6. nmsindy says:

    Emjoyable puzzle, quite tough in places but all clear at the end. Esp liked CHUCKLED, ON THE SLY, RABBIT. Re Tony Welsh’s point at #5, crossword convention is that abbreviations are not normally indicated – they would of course be abbrevs that appear dicts like n = new and t = tenor here. Thanks PeeDee for the incredible blog (but thanks also Gaufrid for making it clear it won’t become the standard – I’d never have the time!) and thanks Alberich for the puzzle. For those outside the UK, maybe it should be explained that Spurs is short for Tottenham Hotspur Football Club from North London.

  7. walruss says:

    No problem, Gaufrid. Thanks for responding!

  8. bamberger says:

    Didn’t have much to show for an hours graft though mostly down to my failings.
    15a Thought there might be a hidden word but hadn’t come across esse.
    17a Excellent misdirection -went through all the cuts I could think of but didn’t think of the other meaning of beef.
    8d Not something I’ve ever come across. Well done anyone who got that one.
    14d Another “never heard of ” for me-ditto for 5/8 colleagues.
    26a as for 14d. As someone put it -you don’t run marathons or have a caravan so why would you know that. 2/8 had heard of that -one a camper and one a marathon runner. Is it really that well known?

  9. PeeDee says:

    Why are there elipses linking 9ac and 10ac?

    Encourage footballers, mostly . . .(4)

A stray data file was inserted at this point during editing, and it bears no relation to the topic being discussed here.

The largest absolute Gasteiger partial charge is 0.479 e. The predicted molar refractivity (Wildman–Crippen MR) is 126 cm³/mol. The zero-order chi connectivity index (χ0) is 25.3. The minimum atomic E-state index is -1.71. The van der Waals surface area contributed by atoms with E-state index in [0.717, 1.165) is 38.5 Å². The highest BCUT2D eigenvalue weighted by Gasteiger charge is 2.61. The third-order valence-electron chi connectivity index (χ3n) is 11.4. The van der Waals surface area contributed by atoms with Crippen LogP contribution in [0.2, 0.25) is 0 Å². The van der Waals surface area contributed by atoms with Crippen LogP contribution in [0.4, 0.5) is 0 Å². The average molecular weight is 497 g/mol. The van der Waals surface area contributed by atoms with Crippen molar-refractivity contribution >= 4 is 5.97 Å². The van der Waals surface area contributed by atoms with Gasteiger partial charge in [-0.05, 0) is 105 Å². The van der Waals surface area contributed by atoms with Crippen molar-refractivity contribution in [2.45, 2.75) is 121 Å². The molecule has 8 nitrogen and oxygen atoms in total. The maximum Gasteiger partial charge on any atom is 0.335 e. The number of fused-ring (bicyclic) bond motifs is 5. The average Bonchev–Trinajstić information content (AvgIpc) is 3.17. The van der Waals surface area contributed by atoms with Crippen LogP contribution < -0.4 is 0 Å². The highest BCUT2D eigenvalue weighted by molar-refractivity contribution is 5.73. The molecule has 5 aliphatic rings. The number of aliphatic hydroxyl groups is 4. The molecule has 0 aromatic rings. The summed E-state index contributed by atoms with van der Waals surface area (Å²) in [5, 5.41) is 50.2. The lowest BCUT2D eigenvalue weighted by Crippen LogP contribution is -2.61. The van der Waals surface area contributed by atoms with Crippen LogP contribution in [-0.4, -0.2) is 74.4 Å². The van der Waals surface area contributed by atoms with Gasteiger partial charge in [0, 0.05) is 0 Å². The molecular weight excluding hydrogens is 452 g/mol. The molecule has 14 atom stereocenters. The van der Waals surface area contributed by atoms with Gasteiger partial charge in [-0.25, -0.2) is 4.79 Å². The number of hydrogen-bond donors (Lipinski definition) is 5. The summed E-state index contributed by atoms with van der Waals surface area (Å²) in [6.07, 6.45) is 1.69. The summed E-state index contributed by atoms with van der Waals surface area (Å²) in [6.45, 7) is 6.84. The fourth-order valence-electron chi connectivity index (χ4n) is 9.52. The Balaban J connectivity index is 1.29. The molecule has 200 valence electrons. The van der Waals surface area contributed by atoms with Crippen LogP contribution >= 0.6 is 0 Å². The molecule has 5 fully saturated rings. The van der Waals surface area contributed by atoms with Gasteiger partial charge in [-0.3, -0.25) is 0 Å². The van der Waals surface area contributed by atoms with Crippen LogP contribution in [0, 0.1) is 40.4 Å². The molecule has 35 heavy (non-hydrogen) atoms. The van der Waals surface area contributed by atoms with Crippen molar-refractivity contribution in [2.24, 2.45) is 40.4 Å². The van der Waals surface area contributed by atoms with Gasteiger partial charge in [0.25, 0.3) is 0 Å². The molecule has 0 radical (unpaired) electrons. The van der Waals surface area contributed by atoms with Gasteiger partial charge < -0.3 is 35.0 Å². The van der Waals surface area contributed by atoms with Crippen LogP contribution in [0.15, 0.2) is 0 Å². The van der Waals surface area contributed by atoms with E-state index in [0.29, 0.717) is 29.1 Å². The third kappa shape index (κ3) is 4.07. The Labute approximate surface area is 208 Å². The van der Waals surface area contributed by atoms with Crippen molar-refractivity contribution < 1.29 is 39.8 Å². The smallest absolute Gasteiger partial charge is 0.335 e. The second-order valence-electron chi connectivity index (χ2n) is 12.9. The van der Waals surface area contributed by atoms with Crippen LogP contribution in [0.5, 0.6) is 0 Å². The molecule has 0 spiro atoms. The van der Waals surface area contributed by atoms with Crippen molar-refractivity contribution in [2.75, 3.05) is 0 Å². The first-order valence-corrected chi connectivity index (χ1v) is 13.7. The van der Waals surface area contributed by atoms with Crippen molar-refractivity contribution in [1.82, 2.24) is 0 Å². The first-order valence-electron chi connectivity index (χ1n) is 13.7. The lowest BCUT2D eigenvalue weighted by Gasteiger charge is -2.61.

. . . . outside right, to draw game with Wiltshire town (10)

    The clues don’t join into a coherent sentence, ‘footballers’ is plural but ‘outside right’ is singular. The ansers are not related and the clues are not interdependent.

  10. Sil van den Hoek says:

    Thank you PeeDee for your magnificent blog (and I do like the fact the explanation part is no too expansive).

    Although I haven’t finished yet the recent Klingsor puzzle of the same setter, I was pleased to see his name on the bill today.
    It was a good crossword, but I will not speak in terms of ‘superlatives’ as some people might think I’m biased. :)
    My PinC, though, mentioned quite a few times the word “clever”.

    We weren’t sure about 17ac and had – like others – to check the rightness of BUGLOSS (8d), a word that was perfectly guettible [which means guessible or gettable].
    We knew that 26ac had to be to obvious ELAN, but couldn’t explain it. Another case of using a brand name as (part of the) answer. To be honest, I’m not particularly keen on these things – on the other hand using brand names in the clue itself is OK for me.

    PeeDee, you have your doubts about the ellipsis.
    Indeed, there’s no relation between the solutions of 9 and 10ac, but I think the two dó make a proper sentence with a football surface: … footballers, [to be found] mostly [on the] outside right, [are bound] to draw …

    Not the trickiest of Alberich’s puzzles, but many fine clues.
    Agree with walruss that ON THE SLY (4d) was one of the best.
    And agree with PeeDee about TSAR and CONDUCTOR.
    And let’s not forget the splendid CHUCKLED (13ac), the nice surface of 20d and the effectiveness of the wording in 25ac.

  11. Scarpia says:

    Thanks PeeDee.
    Unlike Sil,I have no reservations in using superlatives to describe this puzzle – super,excellent etc.
    If I had to find a fault it would be with 18 down,ONUS and ONEROUS are,perhaps too similar.
    So many good clues that it is hard to pick a favourite but special mention must be given to 13 across.I knew from check letters that it must be CHUCKLED or CHORTLED but took ages to twig the wordplay and yet it was so simple!
    ELSAN I’m afraid is too familiar to me,we didn’t have a flushing toilet at home until I reached 16.Still remember having to take my turn at emptying our Elsan!